Good Night, and Good Luck  (2006) – A stirring retelling of Edward R. Murrow’s challenge to Senator McCarthy in the mid-1950’s, shot in a sumptuous and velvety black-and-white (that vividly recalls the era) and on appropriately close, hermetic sets (that create the tension).  George Clooney, playing Fred Friendly, directs from a script by him and Grant Heslow and elicits a righteous  performance from David Straitharn as the lead. Straihairn doesn’t possess a close likeness to Murrow, but he wins you over completely by uncannily invoking the nobility and distinctive cadences of the man.

Shattered Glass (2003) – Dramatization of a notorius journalistic scandal at Washington’s New Republic magazine that gets the tone of an ambitious political journal down pat and has much to say about the battle between integrity and ambition in the field.  Hayden Christensen plays the very young writer Stephen Glass who gains fame and notoriety through inventing clever features before his work is questioned by another publication, then unmasked by his own editor Chuck Lane (Peter Saarsgard). Christensen brings rank callowness and grinning cynicism to his character, contrasting with Saarsgard’s unassuming but very dogged hero.

Besides the lineup above, I wanted this month’s column to include at least one review of a current movie that will have resonance for many in the DC area.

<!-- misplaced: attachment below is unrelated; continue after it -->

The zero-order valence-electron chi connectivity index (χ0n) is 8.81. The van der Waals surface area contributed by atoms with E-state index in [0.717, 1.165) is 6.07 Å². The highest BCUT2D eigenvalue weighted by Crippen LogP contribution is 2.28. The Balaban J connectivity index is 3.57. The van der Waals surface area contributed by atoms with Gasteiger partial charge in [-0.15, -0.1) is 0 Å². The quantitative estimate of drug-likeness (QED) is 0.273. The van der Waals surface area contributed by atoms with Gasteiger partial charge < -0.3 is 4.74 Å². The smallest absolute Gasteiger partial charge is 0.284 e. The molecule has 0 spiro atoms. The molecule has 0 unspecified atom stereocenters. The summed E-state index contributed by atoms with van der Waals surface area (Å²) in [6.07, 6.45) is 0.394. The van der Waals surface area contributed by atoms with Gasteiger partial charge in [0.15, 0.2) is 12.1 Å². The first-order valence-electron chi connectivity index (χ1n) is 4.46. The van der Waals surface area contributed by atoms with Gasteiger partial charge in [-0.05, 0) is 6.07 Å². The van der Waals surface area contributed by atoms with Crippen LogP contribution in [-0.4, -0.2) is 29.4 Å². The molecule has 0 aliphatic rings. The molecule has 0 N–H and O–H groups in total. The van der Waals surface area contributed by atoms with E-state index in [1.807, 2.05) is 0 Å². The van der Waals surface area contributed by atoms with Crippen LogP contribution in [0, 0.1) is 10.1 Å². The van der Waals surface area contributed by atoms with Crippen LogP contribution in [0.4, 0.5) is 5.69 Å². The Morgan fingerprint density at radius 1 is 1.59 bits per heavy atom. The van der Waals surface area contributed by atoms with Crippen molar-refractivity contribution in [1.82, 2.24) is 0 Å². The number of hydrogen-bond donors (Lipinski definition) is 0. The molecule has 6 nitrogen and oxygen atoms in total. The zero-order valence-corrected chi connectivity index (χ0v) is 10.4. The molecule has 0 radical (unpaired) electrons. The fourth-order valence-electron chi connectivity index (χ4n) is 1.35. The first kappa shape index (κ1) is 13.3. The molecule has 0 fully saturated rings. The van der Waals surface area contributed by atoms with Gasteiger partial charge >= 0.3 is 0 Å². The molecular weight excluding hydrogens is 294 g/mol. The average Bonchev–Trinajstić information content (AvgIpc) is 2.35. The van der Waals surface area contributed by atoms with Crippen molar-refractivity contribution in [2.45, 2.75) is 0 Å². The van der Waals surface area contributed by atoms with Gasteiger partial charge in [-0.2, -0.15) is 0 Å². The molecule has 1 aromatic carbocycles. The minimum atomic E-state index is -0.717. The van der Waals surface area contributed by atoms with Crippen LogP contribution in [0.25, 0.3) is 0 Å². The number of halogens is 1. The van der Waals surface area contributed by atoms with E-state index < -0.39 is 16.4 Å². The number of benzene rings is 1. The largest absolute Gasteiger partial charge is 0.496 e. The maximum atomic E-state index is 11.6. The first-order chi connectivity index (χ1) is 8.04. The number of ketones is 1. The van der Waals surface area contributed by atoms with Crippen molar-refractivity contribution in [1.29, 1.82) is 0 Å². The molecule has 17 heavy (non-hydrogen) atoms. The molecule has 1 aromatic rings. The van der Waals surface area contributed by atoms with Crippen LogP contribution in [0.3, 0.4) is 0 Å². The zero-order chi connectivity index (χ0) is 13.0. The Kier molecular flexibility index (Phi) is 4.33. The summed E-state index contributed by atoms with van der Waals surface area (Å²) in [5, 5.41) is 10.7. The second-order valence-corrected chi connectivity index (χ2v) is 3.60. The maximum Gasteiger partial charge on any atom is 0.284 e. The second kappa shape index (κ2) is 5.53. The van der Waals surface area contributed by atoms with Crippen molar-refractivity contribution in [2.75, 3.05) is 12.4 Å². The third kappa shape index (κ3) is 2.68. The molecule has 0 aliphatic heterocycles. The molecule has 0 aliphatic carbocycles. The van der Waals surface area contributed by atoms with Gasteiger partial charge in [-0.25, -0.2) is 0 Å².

A Towering Task: The Story of the Peace Corps
The Kennedy Administration changed Washington in many ways, one of which was leading young Americans to answer the new president’s call for a commitment to public service. Many  young acolytes settled in the DC area to sign up for the ground-breaking Peace Corps.  A new video release, “A Towering Task: The Story of the Peace Corps,” directed by Alana DeJoseph, is the first feature documentary to chronicle the remarkable history of the Corps (the film, running 107 minutes, began streaming in  video venues on May 22).

In  early 1961, President John F. Kennedy launched the Peace Corps, and, since then, more than 200,000 volunteers have traveled to more than 60 countries to carry out the organization’s mission of international cooperation.  Nearly 60 years later, Americans–young and old alike–still want to both serve their country, aid countries in their development, and perhaps most pertinently, discover their own place in the world,

Presented chronologically, the narrative, delivered by Annette Bening, begins with the promising Sargent Shriver years when volunteers were mostly recent college grads typically offering basic services and education to overseas countries in needy areas. By the 1970’s, the composition of volunteers had broadened, including older Americans (like Lilian Carter) and persons with more focused professional skills. Later on, many countries  who had progressed out of Third World conditions opted out of the need for volunteers.

Through the decades,  the agency struggles to remain relevant amid great sociopolitical change, as well as fighting for its very existence.  That history is  principally outlined by an amazing number of ex-PCVers and staff (from the 1960’s until yesterday) telling their own stories, including recent ones from Colombia, Afghanistan, and the Ukraine.  Many of them underline that the Corps’ profoundest outcome was not so much to “develop” other countries and peoples but rather to “change themselves” with a greater awareness of the wider world and an international  consciousness.